But one of the things for it to be used in the tools / moldmaking industry, and that is lacking, is the ability to create silhouette curves on the parting line. And I could not find a command to do this. It has a Sillhouette comand, but it’s only in the sketcher, where it projects the curves on a plane, instead of on the affected surfaces. Without this ability, there’s no way to make a cavity/core with this software, unless on simple parts, or parts that only have parting lines on sharp edges. And also, it has no draft analysis command, but I could be wrong on this one.

    Other must have feature for the cavity/core split, is the ability to collect surfaces for triming, or copying, or changing layers. To be trully parametric the surface selections, and preserve “design intent”, it must be allowed to select a seed surface and a boundary limiting the surface gathering process, à la Pro/E, nistead of a long and boring list when we would have to pick each surface one by one, even small and tiny hard to locate ones. It must be said, that TopSolid do allows to “window” drag select the surfaces, to select all of them at once, or small portions of a solid’s surfaces… but this is hardly parametric. specially when the original part gets modified, with new faces added, or some faces removed. At least TopSolid does allow to select one surface, and parametrically all the surfaces tangent to the initial picked surface. But they’d better implement also a “Seed and Boundaries” face selection method, and better yet, with an inclusion and exlusion select boxes.

    For plastic product parts development, a Rib or Rib network feature might also be usefull, although not as critically needed, since there are ways to do the same thing, with simple extrudes. And they do allow extruting with draft and filleting at the same time, which Pro/E lacked until the rib network feature in WF5.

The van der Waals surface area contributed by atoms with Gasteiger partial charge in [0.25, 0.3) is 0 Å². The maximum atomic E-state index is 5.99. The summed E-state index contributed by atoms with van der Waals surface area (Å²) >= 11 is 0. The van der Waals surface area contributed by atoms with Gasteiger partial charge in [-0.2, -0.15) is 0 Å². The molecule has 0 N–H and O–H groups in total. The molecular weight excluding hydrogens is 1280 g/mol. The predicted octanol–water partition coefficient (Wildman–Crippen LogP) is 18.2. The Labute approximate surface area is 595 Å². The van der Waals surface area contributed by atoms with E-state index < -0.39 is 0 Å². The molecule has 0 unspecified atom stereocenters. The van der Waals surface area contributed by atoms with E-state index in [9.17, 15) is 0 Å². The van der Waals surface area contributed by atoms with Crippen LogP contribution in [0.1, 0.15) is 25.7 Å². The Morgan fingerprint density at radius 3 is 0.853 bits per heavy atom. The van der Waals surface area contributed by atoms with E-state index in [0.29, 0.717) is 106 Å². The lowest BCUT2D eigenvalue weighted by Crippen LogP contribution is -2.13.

All in all, I’m very pleased to have tried this TopSolid 7 demo, and I only hope for them not to take long to at least implement a projected Curve Sillhouette command, for it to be an option be taken seriously as a competitor to the other products on the market that you had mentioned.

  2. Hello Matt.

    I’m no SW user, but still I must congratualte you for your hardwork in providing some good advices on modelling techniques, that can be employed by users of a lot of different CAD programs to improve handling of large assemblies. It was specially good the article about the Master Model approach.

    Commenting specifically about this blog entry, I was hoping for some kind of pros and cons of each package, at least as far as you knew it, or have hard about it. Still, nevertheless, it’s always good to read your posts.

    For the sake of completeness (or at least add a little bit into it), I would like to hear your oppinion of a missing CAD program from that list: TopSolid. It also uses the licensed Parasolid kernel. Or MasterCAM, that inspite it’s name, I also think it also handles a little bit of Solid modelling (licensed Parasolid kernel), and had also some basic surface modeling some few years back. But like VX, I think it’s used more for mould toolmaking and CAM programming.